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I'm looking forward to them, I figured after spending on the other speakers, lets round it off so the 4 won't let down the other ones :)

Now I need to figure out placement. I was reading somewhere the 702 f/x can be placed in front of the MLP instead of the traditional behind the MLP positioning for side surround positions. I'm limited to put them near the back because of the location of a door on the left hand side as below:

View attachment 3074204

Has anyone done this i.e. place in front of MLP for Sides, and how were the results? what angles could be used etc?

I also realized studs in the room are more than a feet apart, so I'm thinking about using french cleats, anyone has any experience using those for such speakers?
Take a look at the pictures of a 702 FX. The tweeter and mid are on one side and angled. So, they can be positioned forward of the seating pointing back or behind the seating pointing forward.

 

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I am strongly considering Polk speakers for my home. I am new to home theater and just picked up a Denon S750H (super excited).

Question: I have bookshelf constraints on either side of my tv and I am simply wondering if the Polk S30 center speaker would work as a good Left Right speaker as they don't stand as tall as the S15's. Otherwise I am considering the S10's.

Any advice is much appreciated, thanks!!
 

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Take a look at the pictures of a 702 FX. The tweeter and mid are on one side and angled. So, they can be positioned forward of the seating pointing back or behind the seating pointing forward.

I have seen this, but it’s made me curious. Once I know the placement for the 2 row seating, I was going to determine which speakers (703 or 702) to use for sides and then the other for rears.
Now as I understand it‘s a non issue to use 702 as surround placed in front of MLP, can the same be done with the 703s turning them towards the mlp, so facing the MLP similar angle like the fronts but in front of mlp as surrounds. Knowing this that both combinations will work fine. I won’t have to think about this later once the mlp is finalized, maybe I’m over thinking this.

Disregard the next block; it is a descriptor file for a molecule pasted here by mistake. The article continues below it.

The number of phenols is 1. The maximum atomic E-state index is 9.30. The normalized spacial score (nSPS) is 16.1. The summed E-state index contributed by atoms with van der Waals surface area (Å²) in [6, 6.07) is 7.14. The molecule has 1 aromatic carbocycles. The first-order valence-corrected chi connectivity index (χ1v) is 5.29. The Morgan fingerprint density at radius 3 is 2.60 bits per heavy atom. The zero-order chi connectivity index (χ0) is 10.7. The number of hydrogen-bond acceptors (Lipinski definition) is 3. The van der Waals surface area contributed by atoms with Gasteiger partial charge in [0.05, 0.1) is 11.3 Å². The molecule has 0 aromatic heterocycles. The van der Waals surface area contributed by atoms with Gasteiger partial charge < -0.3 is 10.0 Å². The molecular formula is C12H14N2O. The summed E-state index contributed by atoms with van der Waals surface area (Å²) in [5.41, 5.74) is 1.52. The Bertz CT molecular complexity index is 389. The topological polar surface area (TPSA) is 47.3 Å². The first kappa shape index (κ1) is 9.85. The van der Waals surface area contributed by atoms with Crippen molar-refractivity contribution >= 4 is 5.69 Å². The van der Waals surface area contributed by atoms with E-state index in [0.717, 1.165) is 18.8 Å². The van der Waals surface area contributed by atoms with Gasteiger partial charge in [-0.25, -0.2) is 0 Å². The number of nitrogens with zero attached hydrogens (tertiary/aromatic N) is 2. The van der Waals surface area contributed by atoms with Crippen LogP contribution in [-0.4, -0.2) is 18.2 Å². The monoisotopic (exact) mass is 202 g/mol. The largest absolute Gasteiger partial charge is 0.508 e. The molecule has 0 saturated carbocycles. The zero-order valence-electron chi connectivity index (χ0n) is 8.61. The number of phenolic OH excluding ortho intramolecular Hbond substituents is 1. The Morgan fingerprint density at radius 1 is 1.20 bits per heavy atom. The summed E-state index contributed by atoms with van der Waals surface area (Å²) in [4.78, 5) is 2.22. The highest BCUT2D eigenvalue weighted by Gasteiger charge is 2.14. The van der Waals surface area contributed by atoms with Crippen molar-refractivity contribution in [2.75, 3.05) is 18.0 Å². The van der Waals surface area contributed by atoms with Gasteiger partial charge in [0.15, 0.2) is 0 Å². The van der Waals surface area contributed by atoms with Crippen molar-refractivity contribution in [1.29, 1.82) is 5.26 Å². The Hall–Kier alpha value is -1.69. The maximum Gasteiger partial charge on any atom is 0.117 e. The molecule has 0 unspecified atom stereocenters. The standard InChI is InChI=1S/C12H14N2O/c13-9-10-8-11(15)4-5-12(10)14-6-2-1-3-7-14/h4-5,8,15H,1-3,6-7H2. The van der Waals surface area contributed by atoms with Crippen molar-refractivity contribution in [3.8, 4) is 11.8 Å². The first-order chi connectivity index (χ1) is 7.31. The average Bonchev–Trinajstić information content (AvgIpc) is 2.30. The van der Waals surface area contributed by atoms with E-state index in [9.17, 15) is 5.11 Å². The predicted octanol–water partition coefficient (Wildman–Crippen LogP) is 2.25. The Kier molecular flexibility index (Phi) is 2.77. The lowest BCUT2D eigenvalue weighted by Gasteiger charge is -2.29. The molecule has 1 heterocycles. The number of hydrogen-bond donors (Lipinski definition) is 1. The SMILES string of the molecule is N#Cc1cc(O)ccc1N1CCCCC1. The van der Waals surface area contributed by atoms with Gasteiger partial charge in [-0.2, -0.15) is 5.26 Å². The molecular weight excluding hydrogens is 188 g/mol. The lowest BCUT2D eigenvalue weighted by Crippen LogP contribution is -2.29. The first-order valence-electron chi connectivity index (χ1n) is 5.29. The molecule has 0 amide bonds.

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Placing the 702 side surrounds slightly in front of the MLP in a 7.1.x system not only helps fill the gap between the rear surrounds and the front speakers, it also does a better job of aiming or covering a 2nd row of seats, if you have one, since the 702 will fire back towards both rows. If you put the 702s behind the 1st row firing forward, they would not cover the back row very well as their tweeters and midranges would be pointing in the wrong direction. If 703s were placed behind aiming straight out from the wall, they would likely cover both rows fairly well. They would however stick out from the wall much farther than the 702s which may or not be a problem for you.
 
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Placing the 702 side surrounds slightly in front of the MLP in a 7.1.x system not only helps fill the gap between the rear surrounds and the front speakers, it also does a better job of aiming or covering a 2nd row of seats, if you have one, since the 702 will fire back towards both rows. If you put the 702s behind the 1st row firing forward, they would not cover the back row very well as their tweeters and midranges would be pointing in the wrong direction. If 703s were placed behind aiming straight out from the wall, they would likely cover both rows fairly well. They would however stick out from the wall much farther than the 702s which may or not be a problem for you.
In my situation the room’s width will not help placing the 703s on side next to the sitting position. The 702 when in front will help as people walking around won’t need to come close to them. Also the 703s on the corners will be less obtrusive.

Good discussion, thank you guys, horizontal positions finalized!

I will have the 32” stands for the 703s delivered tomorrow. Now I’ve read in the manual Polk recommends 6ft of height when mounting the 702s that sounds a little too high from the ear level, should I plan to have them at ear level wrt to the 703s and 707’s tweeters? Which height are you all using them at?


I had the media bridge 12 awg roll sitting, I’ll start cutting the cables. Before I finally mount the 702s I’ll do some dry runs with them on boxes.
 

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When I had a 7.1 system, I had them high on the walls, probably 7 or 8' from the floor. When I installed height speakers as part of my 7.1.4 Atmos system I dropped them down to ear height. Ideally in an Atmos setup, they would be at the same height as the fronts, but to avoid having chair backs potentially interfere, I placed them slightly above the height of the fronts. That put the midrange at 4' and the tweeters just below that. You can see pictures of both set ups in the link I posted earlier and the earlier parts of the 3-part series.